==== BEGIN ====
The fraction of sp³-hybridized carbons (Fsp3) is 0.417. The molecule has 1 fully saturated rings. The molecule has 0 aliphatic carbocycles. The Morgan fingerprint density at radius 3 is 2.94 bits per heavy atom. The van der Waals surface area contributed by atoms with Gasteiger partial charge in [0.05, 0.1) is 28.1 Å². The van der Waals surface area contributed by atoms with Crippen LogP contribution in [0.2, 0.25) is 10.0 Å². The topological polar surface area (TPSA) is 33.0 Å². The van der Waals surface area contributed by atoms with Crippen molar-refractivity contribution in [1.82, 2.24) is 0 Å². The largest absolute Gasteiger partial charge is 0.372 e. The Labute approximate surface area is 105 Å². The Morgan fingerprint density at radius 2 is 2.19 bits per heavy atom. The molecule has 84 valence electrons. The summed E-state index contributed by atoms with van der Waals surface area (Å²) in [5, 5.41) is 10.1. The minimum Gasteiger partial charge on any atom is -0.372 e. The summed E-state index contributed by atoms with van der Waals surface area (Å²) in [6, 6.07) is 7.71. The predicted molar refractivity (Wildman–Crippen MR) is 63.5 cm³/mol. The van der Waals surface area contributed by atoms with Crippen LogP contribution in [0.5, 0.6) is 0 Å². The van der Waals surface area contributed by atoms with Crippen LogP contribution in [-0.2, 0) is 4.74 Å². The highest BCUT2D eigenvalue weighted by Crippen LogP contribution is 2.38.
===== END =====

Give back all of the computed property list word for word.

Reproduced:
The fraction of sp³-hybridized carbons (Fsp3) is 0.417. The molecule has 1 fully saturated rings. The molecule has 0 aliphatic carbocycles. The Morgan fingerprint density at radius 3 is 2.94 bits per heavy atom. The van der Waals surface area contributed by atoms with Gasteiger partial charge in [0.05, 0.1) is 28.1 Å². The van der Waals surface area contributed by atoms with Crippen LogP contribution in [0.2, 0.25) is 10.0 Å². The topological polar surface area (TPSA) is 33.0 Å². The van der Waals surface area contributed by atoms with Crippen molar-refractivity contribution in [1.82, 2.24) is 0 Å². The largest absolute Gasteiger partial charge is 0.372 e. The Labute approximate surface area is 105 Å². The Morgan fingerprint density at radius 2 is 2.19 bits per heavy atom. The molecule has 84 valence electrons. The summed E-state index contributed by atoms with van der Waals surface area (Å²) in [5, 5.41) is 10.1. The minimum Gasteiger partial charge on any atom is -0.372 e. The summed E-state index contributed by atoms with van der Waals surface area (Å²) in [6, 6.07) is 7.71. The predicted molar refractivity (Wildman–Crippen MR) is 63.5 cm³/mol. The van der Waals surface area contributed by atoms with Crippen LogP contribution in [0.5, 0.6) is 0 Å². The van der Waals surface area contributed by atoms with Crippen LogP contribution in [-0.2, 0) is 4.74 Å². The highest BCUT2D eigenvalue weighted by Crippen LogP contribution is 2.38.